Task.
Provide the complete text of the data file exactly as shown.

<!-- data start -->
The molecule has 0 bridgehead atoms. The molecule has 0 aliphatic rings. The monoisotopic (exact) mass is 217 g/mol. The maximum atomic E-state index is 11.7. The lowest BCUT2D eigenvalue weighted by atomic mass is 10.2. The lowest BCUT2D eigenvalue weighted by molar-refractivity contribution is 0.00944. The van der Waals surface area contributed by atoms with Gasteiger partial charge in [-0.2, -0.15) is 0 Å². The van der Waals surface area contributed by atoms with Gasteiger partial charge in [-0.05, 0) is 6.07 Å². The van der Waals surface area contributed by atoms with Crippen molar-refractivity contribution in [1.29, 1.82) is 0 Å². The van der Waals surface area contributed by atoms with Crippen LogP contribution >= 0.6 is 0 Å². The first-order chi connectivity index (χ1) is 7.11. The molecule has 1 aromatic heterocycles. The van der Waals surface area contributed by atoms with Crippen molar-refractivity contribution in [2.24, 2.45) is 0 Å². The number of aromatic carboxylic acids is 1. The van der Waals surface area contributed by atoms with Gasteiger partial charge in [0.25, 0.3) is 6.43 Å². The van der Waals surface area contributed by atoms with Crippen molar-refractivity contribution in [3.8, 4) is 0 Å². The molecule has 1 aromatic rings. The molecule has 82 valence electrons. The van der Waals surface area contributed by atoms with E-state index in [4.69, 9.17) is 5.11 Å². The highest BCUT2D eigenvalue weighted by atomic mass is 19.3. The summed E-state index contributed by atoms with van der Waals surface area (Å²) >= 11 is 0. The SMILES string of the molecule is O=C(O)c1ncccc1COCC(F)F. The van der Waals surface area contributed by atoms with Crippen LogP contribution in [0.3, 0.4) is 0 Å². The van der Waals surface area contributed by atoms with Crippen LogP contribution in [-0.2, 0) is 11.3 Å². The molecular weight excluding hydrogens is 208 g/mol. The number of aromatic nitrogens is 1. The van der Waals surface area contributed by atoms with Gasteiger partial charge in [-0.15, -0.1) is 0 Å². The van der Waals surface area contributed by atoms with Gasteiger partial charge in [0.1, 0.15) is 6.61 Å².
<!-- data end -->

The molecule has 0 bridgehead atoms. The molecule has 0 aliphatic rings. The monoisotopic (exact) mass is 217 g/mol. The maximum atomic E-state index is 11.7. The lowest BCUT2D eigenvalue weighted by atomic mass is 10.2. The lowest BCUT2D eigenvalue weighted by molar-refractivity contribution is 0.00944. The van der Waals surface area contributed by atoms with Gasteiger partial charge in [-0.2, -0.15) is 0 Å². The van der Waals surface area contributed by atoms with Gasteiger partial charge in [-0.05, 0) is 6.07 Å². The van der Waals surface area contributed by atoms with Crippen molar-refractivity contribution in [1.29, 1.82) is 0 Å². The van der Waals surface area contributed by atoms with Crippen LogP contribution >= 0.6 is 0 Å². The first-order chi connectivity index (χ1) is 7.11. The molecule has 1 aromatic heterocycles. The van der Waals surface area contributed by atoms with Crippen molar-refractivity contribution in [2.24, 2.45) is 0 Å². The number of aromatic carboxylic acids is 1. The van der Waals surface area contributed by atoms with Gasteiger partial charge in [0.25, 0.3) is 6.43 Å². The van der Waals surface area contributed by atoms with Crippen molar-refractivity contribution in [3.8, 4) is 0 Å². The molecule has 1 aromatic rings. The molecule has 82 valence electrons. The van der Waals surface area contributed by atoms with E-state index in [4.69, 9.17) is 5.11 Å². The highest BCUT2D eigenvalue weighted by atomic mass is 19.3. The summed E-state index contributed by atoms with van der Waals surface area (Å²) >= 11 is 0. The SMILES string of the molecule is O=C(O)c1ncccc1COCC(F)F. The van der Waals surface area contributed by atoms with Crippen LogP contribution in [0.3, 0.4) is 0 Å². The van der Waals surface area contributed by atoms with Crippen LogP contribution in [-0.2, 0) is 11.3 Å². The molecular weight excluding hydrogens is 208 g/mol. The number of aromatic nitrogens is 1. The van der Waals surface area contributed by atoms with Gasteiger partial charge in [-0.15, -0.1) is 0 Å². The van der Waals surface area contributed by atoms with Gasteiger partial charge in [0.1, 0.15) is 6.61 Å².